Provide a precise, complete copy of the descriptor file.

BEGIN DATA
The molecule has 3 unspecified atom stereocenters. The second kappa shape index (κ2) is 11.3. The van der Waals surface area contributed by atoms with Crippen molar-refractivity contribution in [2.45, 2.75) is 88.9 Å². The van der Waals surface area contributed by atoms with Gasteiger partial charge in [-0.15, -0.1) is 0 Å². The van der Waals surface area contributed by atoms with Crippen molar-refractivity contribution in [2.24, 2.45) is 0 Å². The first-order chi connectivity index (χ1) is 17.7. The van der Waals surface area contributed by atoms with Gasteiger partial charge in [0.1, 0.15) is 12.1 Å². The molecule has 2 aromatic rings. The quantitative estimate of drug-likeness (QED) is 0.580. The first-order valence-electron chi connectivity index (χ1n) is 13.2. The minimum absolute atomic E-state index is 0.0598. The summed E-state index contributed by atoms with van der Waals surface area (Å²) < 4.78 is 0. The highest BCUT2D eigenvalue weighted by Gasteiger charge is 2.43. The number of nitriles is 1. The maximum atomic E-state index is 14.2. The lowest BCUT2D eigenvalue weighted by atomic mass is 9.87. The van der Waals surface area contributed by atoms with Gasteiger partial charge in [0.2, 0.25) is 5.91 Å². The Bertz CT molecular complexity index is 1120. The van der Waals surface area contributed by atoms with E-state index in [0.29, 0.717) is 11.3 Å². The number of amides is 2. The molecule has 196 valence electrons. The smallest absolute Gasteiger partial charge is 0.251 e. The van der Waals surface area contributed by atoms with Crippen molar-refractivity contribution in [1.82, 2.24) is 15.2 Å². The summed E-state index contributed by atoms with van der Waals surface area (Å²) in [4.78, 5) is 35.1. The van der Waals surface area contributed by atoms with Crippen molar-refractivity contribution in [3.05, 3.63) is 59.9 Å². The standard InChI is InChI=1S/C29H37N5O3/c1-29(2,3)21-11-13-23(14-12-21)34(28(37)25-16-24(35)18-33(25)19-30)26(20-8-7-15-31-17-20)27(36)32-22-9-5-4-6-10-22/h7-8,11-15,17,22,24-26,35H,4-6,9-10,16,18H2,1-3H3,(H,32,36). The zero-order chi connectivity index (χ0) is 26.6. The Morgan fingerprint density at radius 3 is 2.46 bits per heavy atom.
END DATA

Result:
The molecule has 3 unspecified atom stereocenters. The second kappa shape index (κ2) is 11.3. The van der Waals surface area contributed by atoms with Crippen molar-refractivity contribution in [2.45, 2.75) is 88.9 Å². The van der Waals surface area contributed by atoms with Gasteiger partial charge in [-0.15, -0.1) is 0 Å². The van der Waals surface area contributed by atoms with Crippen molar-refractivity contribution in [2.24, 2.45) is 0 Å². The first-order chi connectivity index (χ1) is 17.7. The van der Waals surface area contributed by atoms with Gasteiger partial charge in [0.1, 0.15) is 12.1 Å². The molecule has 2 aromatic rings. The quantitative estimate of drug-likeness (QED) is 0.580. The first-order valence-electron chi connectivity index (χ1n) is 13.2. The minimum absolute atomic E-state index is 0.0598. The summed E-state index contributed by atoms with van der Waals surface area (Å²) < 4.78 is 0. The highest BCUT2D eigenvalue weighted by Gasteiger charge is 2.43. The number of nitriles is 1. The maximum atomic E-state index is 14.2. The lowest BCUT2D eigenvalue weighted by atomic mass is 9.87. The van der Waals surface area contributed by atoms with Gasteiger partial charge in [0.2, 0.25) is 5.91 Å². The Bertz CT molecular complexity index is 1120. The van der Waals surface area contributed by atoms with E-state index in [0.29, 0.717) is 11.3 Å². The number of amides is 2. The molecule has 196 valence electrons. The smallest absolute Gasteiger partial charge is 0.251 e. The van der Waals surface area contributed by atoms with Crippen molar-refractivity contribution in [1.82, 2.24) is 15.2 Å². The summed E-state index contributed by atoms with van der Waals surface area (Å²) in [4.78, 5) is 35.1. The van der Waals surface area contributed by atoms with Crippen molar-refractivity contribution in [3.05, 3.63) is 59.9 Å². The standard InChI is InChI=1S/C29H37N5O3/c1-29(2,3)21-11-13-23(14-12-21)34(28(37)25-16-24(35)18-33(25)19-30)26(20-8-7-15-31-17-20)27(36)32-22-9-5-4-6-10-22/h7-8,11-15,17,22,24-26,35H,4-6,9-10,16,18H2,1-3H3,(H,32,36). The zero-order chi connectivity index (χ0) is 26.6. The Morgan fingerprint density at radius 3 is 2.46 bits per heavy atom.